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Kashmiri Voters Head to Polls for State Elections

Electoral officials said 44 percent of the 1.5 million registered voters in the region headed to polls that were characterized in media reports as “fortress like” due to tight security. Hundreds of thousands of police and security forces were deployed amid fears of attacks by separatist militants who had threatened to kill anyone participating in the voting process.

But bursts of violence related to the day’s voting were few. Indian security forces said they killed a number of Islamic separatists attempting to cross the border into Indian-controlled territory from Pakistan and disrupt voting. In addition, a bomb blast at a polling station in the village of Shalal wounded two men.

The path to Monday’s elections has been a bloody one — Islamic militants fighting Indian rule in favor of independence or union with Pakistan have been accused of killing nearly 100 political activists this year, according to the Associated Press. Since 1989, violence in the region has left an estimated 60,000 people dead.

For its part, the government of Pakistan summarily rejected the elections and dismissed Indian accusations of sabotage.

“The people of Kashmir have rejected those elections,” Indian foreign ministry spokesman Aziz Ahmed told a news conference Monday.

Militant groups called for a boycott of the legislative elections, claiming that the Indian military was intimidating voters into going to the polls in an effort by India’s government to strengthen its rule over the only Muslim majority region in a mainly Hindu nation.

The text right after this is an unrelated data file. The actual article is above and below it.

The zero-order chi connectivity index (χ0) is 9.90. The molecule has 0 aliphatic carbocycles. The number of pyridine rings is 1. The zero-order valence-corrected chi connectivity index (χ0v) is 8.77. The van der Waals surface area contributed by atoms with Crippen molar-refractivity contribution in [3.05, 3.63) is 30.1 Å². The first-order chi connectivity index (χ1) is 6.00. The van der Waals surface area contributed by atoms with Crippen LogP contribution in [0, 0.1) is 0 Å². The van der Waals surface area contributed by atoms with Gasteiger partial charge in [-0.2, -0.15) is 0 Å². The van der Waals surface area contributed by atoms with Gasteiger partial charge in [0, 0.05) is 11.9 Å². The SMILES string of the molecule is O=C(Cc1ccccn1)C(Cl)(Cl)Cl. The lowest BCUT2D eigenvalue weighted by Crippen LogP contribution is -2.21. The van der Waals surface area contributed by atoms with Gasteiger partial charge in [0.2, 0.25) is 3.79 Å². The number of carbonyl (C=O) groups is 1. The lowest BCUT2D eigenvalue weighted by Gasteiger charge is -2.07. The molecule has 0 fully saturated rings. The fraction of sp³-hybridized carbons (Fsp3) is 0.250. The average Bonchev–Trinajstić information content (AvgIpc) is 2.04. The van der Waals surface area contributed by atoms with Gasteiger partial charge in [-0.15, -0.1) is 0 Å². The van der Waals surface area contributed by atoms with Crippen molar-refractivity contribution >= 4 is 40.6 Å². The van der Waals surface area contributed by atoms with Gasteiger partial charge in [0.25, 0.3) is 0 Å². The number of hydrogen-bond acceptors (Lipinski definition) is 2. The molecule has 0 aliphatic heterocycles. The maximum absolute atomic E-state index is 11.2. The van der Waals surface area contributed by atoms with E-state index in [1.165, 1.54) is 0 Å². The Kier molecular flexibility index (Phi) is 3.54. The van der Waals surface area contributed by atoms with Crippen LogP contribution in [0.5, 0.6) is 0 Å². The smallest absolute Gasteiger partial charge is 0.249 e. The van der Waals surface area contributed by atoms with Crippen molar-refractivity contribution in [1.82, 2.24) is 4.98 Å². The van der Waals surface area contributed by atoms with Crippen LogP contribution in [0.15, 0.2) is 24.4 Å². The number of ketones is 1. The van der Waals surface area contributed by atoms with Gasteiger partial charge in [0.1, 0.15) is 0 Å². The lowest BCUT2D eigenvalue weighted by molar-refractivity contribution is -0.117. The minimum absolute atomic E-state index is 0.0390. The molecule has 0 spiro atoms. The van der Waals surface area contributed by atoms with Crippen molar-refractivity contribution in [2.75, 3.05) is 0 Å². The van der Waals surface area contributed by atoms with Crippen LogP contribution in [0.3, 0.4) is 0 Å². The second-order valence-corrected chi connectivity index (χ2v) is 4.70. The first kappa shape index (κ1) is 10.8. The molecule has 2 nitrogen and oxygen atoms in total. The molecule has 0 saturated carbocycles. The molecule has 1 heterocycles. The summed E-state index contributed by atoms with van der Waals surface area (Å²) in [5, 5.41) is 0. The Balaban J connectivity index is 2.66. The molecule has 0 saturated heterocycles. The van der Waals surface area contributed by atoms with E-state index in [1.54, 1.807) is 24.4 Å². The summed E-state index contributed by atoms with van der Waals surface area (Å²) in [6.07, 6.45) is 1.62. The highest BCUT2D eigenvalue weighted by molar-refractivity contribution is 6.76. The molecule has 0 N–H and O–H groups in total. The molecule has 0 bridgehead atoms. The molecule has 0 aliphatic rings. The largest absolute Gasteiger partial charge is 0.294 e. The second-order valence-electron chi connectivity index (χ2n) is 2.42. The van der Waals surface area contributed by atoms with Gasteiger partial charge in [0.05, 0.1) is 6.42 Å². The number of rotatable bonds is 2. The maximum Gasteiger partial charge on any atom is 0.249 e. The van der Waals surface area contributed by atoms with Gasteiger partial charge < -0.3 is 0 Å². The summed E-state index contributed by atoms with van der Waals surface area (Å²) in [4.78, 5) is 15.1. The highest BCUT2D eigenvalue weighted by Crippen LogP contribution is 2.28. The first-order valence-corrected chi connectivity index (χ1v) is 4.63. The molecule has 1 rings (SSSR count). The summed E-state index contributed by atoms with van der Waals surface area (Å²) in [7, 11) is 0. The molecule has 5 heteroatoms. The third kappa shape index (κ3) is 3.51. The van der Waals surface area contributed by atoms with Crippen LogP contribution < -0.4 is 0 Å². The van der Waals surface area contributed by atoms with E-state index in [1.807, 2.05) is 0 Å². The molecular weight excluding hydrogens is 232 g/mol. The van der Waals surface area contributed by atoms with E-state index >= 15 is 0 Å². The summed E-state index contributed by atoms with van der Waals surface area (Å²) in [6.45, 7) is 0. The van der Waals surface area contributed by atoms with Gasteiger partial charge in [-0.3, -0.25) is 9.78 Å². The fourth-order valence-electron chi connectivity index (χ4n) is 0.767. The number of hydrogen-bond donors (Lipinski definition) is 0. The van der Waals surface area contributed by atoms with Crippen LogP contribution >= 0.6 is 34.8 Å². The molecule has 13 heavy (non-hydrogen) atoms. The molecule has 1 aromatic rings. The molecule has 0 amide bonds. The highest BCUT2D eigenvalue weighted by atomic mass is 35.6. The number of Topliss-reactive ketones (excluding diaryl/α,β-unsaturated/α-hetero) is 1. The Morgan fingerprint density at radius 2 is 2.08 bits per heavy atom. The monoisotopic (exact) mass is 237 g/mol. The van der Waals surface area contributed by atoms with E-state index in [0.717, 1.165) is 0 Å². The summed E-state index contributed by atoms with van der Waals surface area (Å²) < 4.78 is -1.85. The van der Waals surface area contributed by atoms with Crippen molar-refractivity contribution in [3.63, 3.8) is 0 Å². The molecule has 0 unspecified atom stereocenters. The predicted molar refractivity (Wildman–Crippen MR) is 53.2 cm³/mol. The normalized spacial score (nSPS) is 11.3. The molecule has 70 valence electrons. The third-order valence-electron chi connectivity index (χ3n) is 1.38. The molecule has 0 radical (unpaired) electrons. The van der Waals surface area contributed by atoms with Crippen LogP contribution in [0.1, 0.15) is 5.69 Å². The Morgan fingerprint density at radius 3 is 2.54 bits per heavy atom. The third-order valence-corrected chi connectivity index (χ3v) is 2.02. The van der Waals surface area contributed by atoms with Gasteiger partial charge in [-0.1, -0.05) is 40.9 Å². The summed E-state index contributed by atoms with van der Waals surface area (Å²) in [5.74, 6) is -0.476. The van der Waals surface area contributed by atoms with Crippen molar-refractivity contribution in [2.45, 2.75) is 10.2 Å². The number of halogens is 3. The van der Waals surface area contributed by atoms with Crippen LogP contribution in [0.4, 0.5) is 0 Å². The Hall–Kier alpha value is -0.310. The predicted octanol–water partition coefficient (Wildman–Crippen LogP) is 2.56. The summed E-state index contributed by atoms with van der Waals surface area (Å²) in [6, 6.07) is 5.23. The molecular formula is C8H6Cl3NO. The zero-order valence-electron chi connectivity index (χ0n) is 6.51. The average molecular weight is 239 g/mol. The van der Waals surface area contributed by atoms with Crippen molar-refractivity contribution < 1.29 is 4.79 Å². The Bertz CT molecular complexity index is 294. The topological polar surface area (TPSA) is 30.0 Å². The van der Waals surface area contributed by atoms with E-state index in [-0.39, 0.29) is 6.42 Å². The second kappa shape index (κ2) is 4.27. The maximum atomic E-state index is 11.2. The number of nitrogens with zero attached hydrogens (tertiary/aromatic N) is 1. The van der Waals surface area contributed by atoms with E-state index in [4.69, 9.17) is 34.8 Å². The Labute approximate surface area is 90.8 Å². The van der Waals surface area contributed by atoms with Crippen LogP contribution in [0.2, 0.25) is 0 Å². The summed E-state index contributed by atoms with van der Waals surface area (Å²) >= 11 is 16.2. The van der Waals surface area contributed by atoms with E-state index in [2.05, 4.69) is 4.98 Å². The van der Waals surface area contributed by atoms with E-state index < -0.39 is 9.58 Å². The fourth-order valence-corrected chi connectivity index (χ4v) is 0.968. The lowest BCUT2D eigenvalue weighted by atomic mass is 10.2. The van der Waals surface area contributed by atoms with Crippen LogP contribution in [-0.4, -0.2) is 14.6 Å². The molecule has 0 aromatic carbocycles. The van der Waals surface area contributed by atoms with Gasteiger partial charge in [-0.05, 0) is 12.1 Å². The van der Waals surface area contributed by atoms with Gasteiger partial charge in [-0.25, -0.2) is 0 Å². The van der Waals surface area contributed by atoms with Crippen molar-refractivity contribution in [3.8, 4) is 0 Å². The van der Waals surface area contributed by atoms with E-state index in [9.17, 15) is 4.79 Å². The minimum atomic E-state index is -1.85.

“The army security forces and police entered into the villages and coerced people to vote, ” Abdul Ghani Bhat, chairman of Kashmir’s main separatist alliance, the All Parties Hurriyat Conference, said.

India’s Deputy Election Commissioner Sayan Chatterjee said the government was “satisfied” with the turnout, which surpassed the 35 percent participation many officials anticipated.

Indian electoral analyst Mahesh Rangarajan told Reuters that observers shouldn’t read too much into the turnout for an election held in “very usual circumstances.”

“One, the climate of fear and intimidation from armed groups; and two, the general view that people have not been forced to vote by the security forces is a positive sign for democracy,” Rangarajan told the news service.

With Monday’s voting completed, officials can start planning for the next phase of elections for the 87-member legislative assembly, with voting planned for Sept. 24, Oct. 1 and Oct. 8.

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